KAMPUNDU: “My husband was hiding, and men hunted him down and killed him on a Tuesday. The following Tuesday, they came back and killed my two sons. I was hoping that my daughters would be saved, but then they took them to my husband’s village and killed them and threw them in the latrine. I was not able to remove them from that hole. I knelt down and prayed for them, along with my younger brother, and covered the latrine with dirt. The reason I granted pardon is because I realized that I would never get back the beloved ones I had lost. I could not live a lonely life — I wondered, if I was ill, who was going to stay by my bedside, and if I was in trouble and cried for help, who was going to rescue me? I preferred to grant pardon.”

Portraits of Reconciliation

5 months ago

I really love this black and white photograph (I have a printout taped to my wall at work) and recently I asked my Japanese friend to translate the text.

It reads, "To India in Search of Le Corbusier."

After some digging, I found the Open Hand Monument Le Corbusier built in Chandigarh, it’s 26 meters tall! The Open Hand (La Main Ouverte) is a recurring motif in Le Corbusier’s architecture, a sign for him of “peace and reconciliation. It is open to give and open to receive.” It represents the give and take of ideas.

1 year ago 1 year ago 1 year ago
If you light a lamp for somebody it will also light your own path. Cite Arrow Buddha
1 year ago

The idea that a for-profit company like Boba Guys donating it’s most profitable earnings (grand opening!) runs counterintuitive to capitalism and business in America. But the key underpinning of a capitalistic society is the freedom to enter into any bargain willingly and sell your product for whatever price you wish / can find a buyer for. Boba Guys is content to sell our goods for the low price of personal satisfaction gained through philanthropy. If we learned anything from our 6-month stint writing for GOOD Magazine it’s that “doing good is good business”.

We are happy to announce that our first profits donation is going to Little Brothers SF: a San Francisco non-profit combatting Isolation and loneliness among the city’s Elderly.

1 year ago
The racist chants finally get to Balotelli.
He gives a rare interview to CNN, and his comments lead every sports page in Italy. The next time a soccer stadium echoes with monkey calls, he will take off his jersey and leave the field. All those years ago, at the pitch across from his house, he felt like he belonged. Now every monkey chant is pushing him away.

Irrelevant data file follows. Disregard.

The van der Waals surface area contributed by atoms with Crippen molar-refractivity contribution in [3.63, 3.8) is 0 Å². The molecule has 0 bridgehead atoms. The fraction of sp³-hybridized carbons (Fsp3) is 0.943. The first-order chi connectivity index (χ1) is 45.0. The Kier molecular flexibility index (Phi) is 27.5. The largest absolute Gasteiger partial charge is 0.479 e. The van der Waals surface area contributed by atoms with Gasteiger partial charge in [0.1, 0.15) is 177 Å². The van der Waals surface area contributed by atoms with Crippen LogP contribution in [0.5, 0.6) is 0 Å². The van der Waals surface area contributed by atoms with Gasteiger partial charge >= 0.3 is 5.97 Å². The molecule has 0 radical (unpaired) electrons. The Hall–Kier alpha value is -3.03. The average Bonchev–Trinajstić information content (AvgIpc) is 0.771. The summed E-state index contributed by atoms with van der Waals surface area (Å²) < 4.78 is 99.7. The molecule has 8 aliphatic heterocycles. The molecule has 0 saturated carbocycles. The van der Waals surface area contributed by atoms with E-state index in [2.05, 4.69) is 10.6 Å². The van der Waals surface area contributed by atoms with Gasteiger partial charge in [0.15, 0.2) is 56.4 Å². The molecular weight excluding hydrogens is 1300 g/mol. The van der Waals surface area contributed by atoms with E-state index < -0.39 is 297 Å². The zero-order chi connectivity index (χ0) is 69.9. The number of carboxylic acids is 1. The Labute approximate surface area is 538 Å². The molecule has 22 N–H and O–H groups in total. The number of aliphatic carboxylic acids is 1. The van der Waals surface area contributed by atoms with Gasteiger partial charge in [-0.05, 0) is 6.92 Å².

Boateng walked off in an exhibition game. This is different. Milan needs a win to secure a place in the Champions League, and its star player has drawn a line in the sand. The game is in two days, and Italy focuses on a single question: Will he or won’t he?
When The Beautiful Game Turns Ugly

The racist chants finally get to Balotelli.

He gives a rare interview to CNN, and his comments lead every sports page in Italy. The next time a soccer stadium echoes with monkey calls, he will take off his jersey and leave the field. All those years ago, at the pitch across from his house, he felt like he belonged. Now every monkey chant is pushing him away.

Boateng walked off in an exhibition game. This is different. Milan needs a win to secure a place in the Champions League, and its star player has drawn a line in the sand. The game is in two days, and Italy focuses on a single question: Will he or won’t he?

When The Beautiful Game Turns Ugly

1 year ago
"We enter a little coffeehouse with a friend of mine and give our order. While we’re approaching our table two people come in and they go to the counter:‘Five coffees, please. Two of them for us and three suspended’ They pay for their order, take the two and leave.I ask my friend: “What are those ‘suspended’ coffees?”My friend: “Wait for it and you will see.”Some more people enter. Two girls ask for one coffee each, pay and go. The next order was for seven coffees and it was made by three lawyers - three for them and four ‘suspended’. While I still wonder what’s the deal with those ‘suspended’ coffees I enjoy the sunny weather and the beautiful view towards the square in front of the café. Suddenly a man dressed in shabby clothes who looks like a beggar comes in through the door and kindly asks‘Do you have a suspended coffee ?’It’s simple - people pay in advance for a coffee meant for someone who can not afford a warm beverage. The tradition with the suspended coffees started in Naples, but it has spread all over the world and in some places you can order not only a suspended coffee, but also a sandwich or a whole meal.Wouldn’t it be wonderful to have such cafés or even grocery stores in every town where the less fortunate will find hope and support? If you own a business why don’t you offer it to your clients… I am sure many of them will like it. (via Mind Boggling Stories)

"We enter a little coffeehouse with a friend of mine and give our order. While we’re approaching our table two people come in and they go to the counter:
‘Five coffees, please. Two of them for us and three suspended’ They pay for their order, take the two and leave.

I ask my friend: “What are those ‘suspended’ coffees?”
My friend: “Wait for it and you will see.”

Some more people enter. Two girls ask for one coffee each, pay and go. The next order was for seven coffees and it was made by three lawyers - three for them and four ‘suspended’. While I still wonder what’s the deal with those ‘suspended’ coffees I enjoy the sunny weather and the beautiful view towards the square in front of the café. Suddenly a man dressed in shabby clothes who looks like a beggar comes in through the door and kindly asks
‘Do you have a suspended coffee ?’

It’s simple - people pay in advance for a coffee meant for someone who can not afford a warm beverage. The tradition with the suspended coffees started in Naples, but it has spread all over the world and in some places you can order not only a suspended coffee, but also a sandwich or a whole meal.

Wouldn’t it be wonderful to have such cafés or even grocery stores in every town where the less fortunate will find hope and support? If you own a business why don’t you offer it to your clients… I am sure many of them will like it. (via Mind Boggling Stories)

1 year ago
The Abhaya Mudra (“mudra of no-fear”) represents protection, peace, benevolence, and dispelling of fear. In the Theravāda, it is usually made with the right hand raised to shoulder height, the arm bent and the palm facing outward with the fingers upright and joined and the left hand hanging down while standing. The mudrā was probably used before the onset of Buddhism as a symbol of good intentions proposing friendship when approaching strangers. The gesture was used by the Buddha when attacked by an elephant, subduing it as shown in several frescoes and scripts.